Was Original Kanban “Agile?”

Matrix with four columns and cards in various states of progress across themIn a recent social media discussion, someone stated that the founder of Kanban would not consider it “agile.” I don’t doubt that, and I know some Agilists say Kanban was/is only Lean and not agile. My belief that Kanban is an agile method is based on the way it is taught for use in offices today. That said, I got curious, and I like to test my beliefs against evidence, so I ran a crude experiment.

First I identified overlaps in lists of concepts from three seminal works on business agility: the 45 “prescriptions” and their categories from 1987’s Thriving in Chaos (TC); the 18 “characteristics” from the 1991 “Agile Strategic Manufacturing Forum” (AF); and software’s Agile Manifesto (AM) from 2001. Then I re-read the first journal article describing Kanban, 1977’s “Toyota Production System and Kanban System: Materialization of Just-in-Time and Respect-for-Human System.” I looked for phrases relevant to each concept, mindful to avoid the common practice in politics (and movie ads) of pulling quote snippets that change the original meaning.

Agility is made up multiple concepts, so whether an organization is “agile” is not binary: Most are some mix of practices in a range from fully “traditional” to fully “agile” management. I adopted an approach used by social scientists when dealing with a continuum, like “introvert” to “extravert.” Almost all of us are a mix of traits from those two extremes, so a 51/49% split does not make you either. Typically a scientific study would only label you an extravert if you scored at least 67% to that side, if not 75%. Since my measurements here were rough and subjective, I adopted the higher standard. I hypothesized Kanban was more agile than not, but not an agile method—that is, it would not reach the 75% threshold.

I think there are 13 places where at least two of those three agile lists overlap and the third doesn’t disagree. Here are my labels for those concepts in bold, followed by example quotes or terms from the lists, and finally a related quote from the Kanban article in italics if I found one (either supporting or opposing the concept):

  • Response to Change—The “Agile enterprise… thrives on continuous and rapid change” (AF); “Responding to change over following a plan”; “Welcome changing requirements… Agile processes harness change” (AM); “Learning to Love Change” and “Achieving Flexibility” categories (TC): schemes adjustable to conform with changes due to troubles and demand fluctuations.
  • Training as a Strategic Tool—“Continuous Education” (AF); “Train and Retrain” (TC): “separating the workers from the equipment by assigning a worker to multiple equipments (sic), which implies retraining.
  • Focus on Customer Satisfaction—“Customer Responsiveness” (AD); “satisfy the customer” (AM); “Total Customer Responsiveness” category (TC): “Final assembly lines of Toyota are mixed product lines” with output driven by monthly demand numbers.
  • Integration with Suppliers and Customers—“Dynamic Multi-Venturing” (AF); “partnerships with suppliers/distributors/customers” (TC): “a system that provides production schedule to all the processes and suppliers as well as its alterations and adjustments by real time control.”
  • High Employee Satisfaction—“Employees Valued” (AF); “trust them” (AM); listening, incentive pay, employment guarantees (TC): “specially important to Japanese companies that have (a) lifetime employment system”; “a system of respect for human(s)”; “the frequency rate of injury at Toyota is low.”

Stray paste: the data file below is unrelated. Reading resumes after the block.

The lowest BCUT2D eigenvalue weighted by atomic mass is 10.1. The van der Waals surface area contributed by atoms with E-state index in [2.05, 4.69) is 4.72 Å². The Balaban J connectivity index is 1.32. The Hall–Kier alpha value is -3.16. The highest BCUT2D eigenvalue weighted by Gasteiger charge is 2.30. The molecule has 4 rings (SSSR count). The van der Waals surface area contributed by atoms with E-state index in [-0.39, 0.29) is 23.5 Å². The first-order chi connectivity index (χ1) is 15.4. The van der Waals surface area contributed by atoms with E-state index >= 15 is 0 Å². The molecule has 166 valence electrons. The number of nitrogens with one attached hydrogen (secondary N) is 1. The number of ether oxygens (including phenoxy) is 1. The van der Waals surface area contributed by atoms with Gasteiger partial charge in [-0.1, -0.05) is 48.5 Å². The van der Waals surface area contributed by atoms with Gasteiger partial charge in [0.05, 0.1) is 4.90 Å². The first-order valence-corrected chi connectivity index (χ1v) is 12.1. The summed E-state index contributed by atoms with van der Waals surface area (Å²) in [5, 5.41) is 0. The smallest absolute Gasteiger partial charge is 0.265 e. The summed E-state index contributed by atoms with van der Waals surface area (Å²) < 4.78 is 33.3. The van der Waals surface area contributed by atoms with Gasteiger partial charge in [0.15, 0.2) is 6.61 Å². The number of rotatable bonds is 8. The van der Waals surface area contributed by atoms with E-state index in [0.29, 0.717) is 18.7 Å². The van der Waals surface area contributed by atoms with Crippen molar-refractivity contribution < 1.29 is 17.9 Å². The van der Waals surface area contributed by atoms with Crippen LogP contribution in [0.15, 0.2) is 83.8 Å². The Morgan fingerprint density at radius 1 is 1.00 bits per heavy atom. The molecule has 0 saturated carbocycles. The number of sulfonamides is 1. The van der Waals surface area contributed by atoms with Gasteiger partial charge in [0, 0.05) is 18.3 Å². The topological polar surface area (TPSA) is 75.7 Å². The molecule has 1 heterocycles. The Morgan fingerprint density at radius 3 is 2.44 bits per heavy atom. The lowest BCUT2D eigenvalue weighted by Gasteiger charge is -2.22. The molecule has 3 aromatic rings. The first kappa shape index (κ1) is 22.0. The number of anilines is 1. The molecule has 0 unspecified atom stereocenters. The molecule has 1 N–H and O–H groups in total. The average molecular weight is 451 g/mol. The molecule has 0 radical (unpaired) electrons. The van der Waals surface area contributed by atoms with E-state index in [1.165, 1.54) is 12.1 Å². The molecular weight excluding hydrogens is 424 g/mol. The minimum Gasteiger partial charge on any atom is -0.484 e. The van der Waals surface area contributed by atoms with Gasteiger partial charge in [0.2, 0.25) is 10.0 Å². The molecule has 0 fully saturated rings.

• Radical Empowerment—“Empowered Teams/People” (AF); “self-organizing teams” (AM); “Self-Managing Teams” (TC): “making up lines that do not require supervisory operation”; “workers can actively participate in running and improving their workshops”; “Any employee at Toyota has a right to make an improvement on the waste he has found.”
  • Full Transparency—“Information Accessible” (AF); “Business people and developers… work together” (AM); “Involve Everyone in Everything” (TC): Not addressed.
  • Flexible Architecture—“Open Architecture” (AF); “best architectures” (AM); “Manufacturing (as a) Marketing Weapon” (TC): Not addressed.
  • High Quality Design—“Optimum First-Time Design” (AF); “Continuous attention to… good design,” “best designs” (AM); “Pilots” and “Fast Failures” (TC): Not addressed.
  • Defect-Free Output—“Quality over Product Life” (AF); “Continuous attention to… technical excellence” (AM); “Provide Top Quality” (TC): “‘make the equipment or operation stop whenever an abnormal or defective condition arises.’”
  • Faster Output—“Short Cycle Time” (AF); “Deliver… frequently” (AM); “Pursue Fast-Paced Innovation,” “Support Fast Failures” (TC): “shorten the lead time from the entry of materials to the completion of vehicle”; “reducing set-up time down to 10 min. at (the) 800 ton-line pressing hood, fender and others, while it used to take 1 hour.”
  • Enterprise-Wide Agility—“Total Enterprise Integration” (AF); “Decentralize Information, Authority, and Strategic Planning” (TC): Not addressed.
  • Clear, Motivating Vision—“Vision-Based Management” (AF); “Our highest priority…” (AM); “Develop an Inspiring Vision” (TC): Not addressed.

So Kanban in its original form supports eight out of 13 agile concepts, or 62%. However, the other five were not opposed in the article; they just weren’t addressed. Of those, I think three relate to product design or broader management, whereas Kanban was aimed at team-level assembly operations. Remove those three, and one could argue that original Kanban was 8/10 or 80% agile at the team level, contrary to my hypothesis. At the very least, it was more agile than not. So it seems valid to state today’s office version of Kanban, if correctly implemented—with WIP limits, column exit definitions, etc.—is both Lean and an agile method.



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